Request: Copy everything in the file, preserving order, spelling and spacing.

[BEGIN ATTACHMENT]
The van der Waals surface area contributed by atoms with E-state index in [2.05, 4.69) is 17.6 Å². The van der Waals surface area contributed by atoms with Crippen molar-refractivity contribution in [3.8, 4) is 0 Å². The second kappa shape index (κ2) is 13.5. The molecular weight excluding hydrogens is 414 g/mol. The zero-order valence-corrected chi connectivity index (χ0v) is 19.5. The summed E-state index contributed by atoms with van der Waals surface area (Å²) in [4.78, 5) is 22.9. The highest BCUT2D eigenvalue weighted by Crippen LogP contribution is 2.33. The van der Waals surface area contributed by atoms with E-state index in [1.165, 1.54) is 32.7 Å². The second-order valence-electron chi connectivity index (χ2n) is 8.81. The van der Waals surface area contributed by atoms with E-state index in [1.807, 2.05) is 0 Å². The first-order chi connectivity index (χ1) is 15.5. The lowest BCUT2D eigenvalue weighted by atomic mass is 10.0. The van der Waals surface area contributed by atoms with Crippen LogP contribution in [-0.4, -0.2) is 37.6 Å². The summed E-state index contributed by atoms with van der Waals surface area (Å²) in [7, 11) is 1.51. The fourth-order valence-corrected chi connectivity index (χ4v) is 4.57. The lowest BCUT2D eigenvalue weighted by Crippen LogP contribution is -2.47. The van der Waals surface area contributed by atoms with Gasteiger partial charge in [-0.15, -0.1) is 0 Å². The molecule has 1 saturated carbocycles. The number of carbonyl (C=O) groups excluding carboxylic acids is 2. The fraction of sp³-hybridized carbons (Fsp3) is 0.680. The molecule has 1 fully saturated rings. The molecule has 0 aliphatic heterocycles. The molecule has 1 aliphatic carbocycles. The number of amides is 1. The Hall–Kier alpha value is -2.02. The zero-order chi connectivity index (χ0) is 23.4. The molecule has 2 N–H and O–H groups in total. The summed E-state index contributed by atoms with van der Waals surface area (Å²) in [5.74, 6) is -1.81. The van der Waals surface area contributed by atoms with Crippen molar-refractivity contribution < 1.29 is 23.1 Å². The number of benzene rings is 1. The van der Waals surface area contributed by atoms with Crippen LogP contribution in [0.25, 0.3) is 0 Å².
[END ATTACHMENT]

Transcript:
The van der Waals surface area contributed by atoms with E-state index in [2.05, 4.69) is 17.6 Å². The van der Waals surface area contributed by atoms with Crippen molar-refractivity contribution in [3.8, 4) is 0 Å². The second kappa shape index (κ2) is 13.5. The molecular weight excluding hydrogens is 414 g/mol. The zero-order valence-corrected chi connectivity index (χ0v) is 19.5. The summed E-state index contributed by atoms with van der Waals surface area (Å²) in [4.78, 5) is 22.9. The highest BCUT2D eigenvalue weighted by Crippen LogP contribution is 2.33. The van der Waals surface area contributed by atoms with E-state index in [1.165, 1.54) is 32.7 Å². The second-order valence-electron chi connectivity index (χ2n) is 8.81. The van der Waals surface area contributed by atoms with E-state index in [1.807, 2.05) is 0 Å². The first-order chi connectivity index (χ1) is 15.5. The lowest BCUT2D eigenvalue weighted by atomic mass is 10.0. The van der Waals surface area contributed by atoms with Crippen LogP contribution in [-0.4, -0.2) is 37.6 Å². The summed E-state index contributed by atoms with van der Waals surface area (Å²) in [7, 11) is 1.51. The fourth-order valence-corrected chi connectivity index (χ4v) is 4.57. The lowest BCUT2D eigenvalue weighted by Crippen LogP contribution is -2.47. The van der Waals surface area contributed by atoms with Gasteiger partial charge in [-0.15, -0.1) is 0 Å². The molecule has 1 saturated carbocycles. The number of carbonyl (C=O) groups excluding carboxylic acids is 2. The fraction of sp³-hybridized carbons (Fsp3) is 0.680. The molecule has 1 fully saturated rings. The molecule has 0 aliphatic heterocycles. The molecule has 1 aliphatic carbocycles. The number of amides is 1. The Hall–Kier alpha value is -2.02. The zero-order chi connectivity index (χ0) is 23.4. The molecule has 2 N–H and O–H groups in total. The summed E-state index contributed by atoms with van der Waals surface area (Å²) in [5.74, 6) is -1.81. The van der Waals surface area contributed by atoms with Crippen molar-refractivity contribution < 1.29 is 23.1 Å². The number of benzene rings is 1. The van der Waals surface area contributed by atoms with Crippen LogP contribution in [0.25, 0.3) is 0 Å².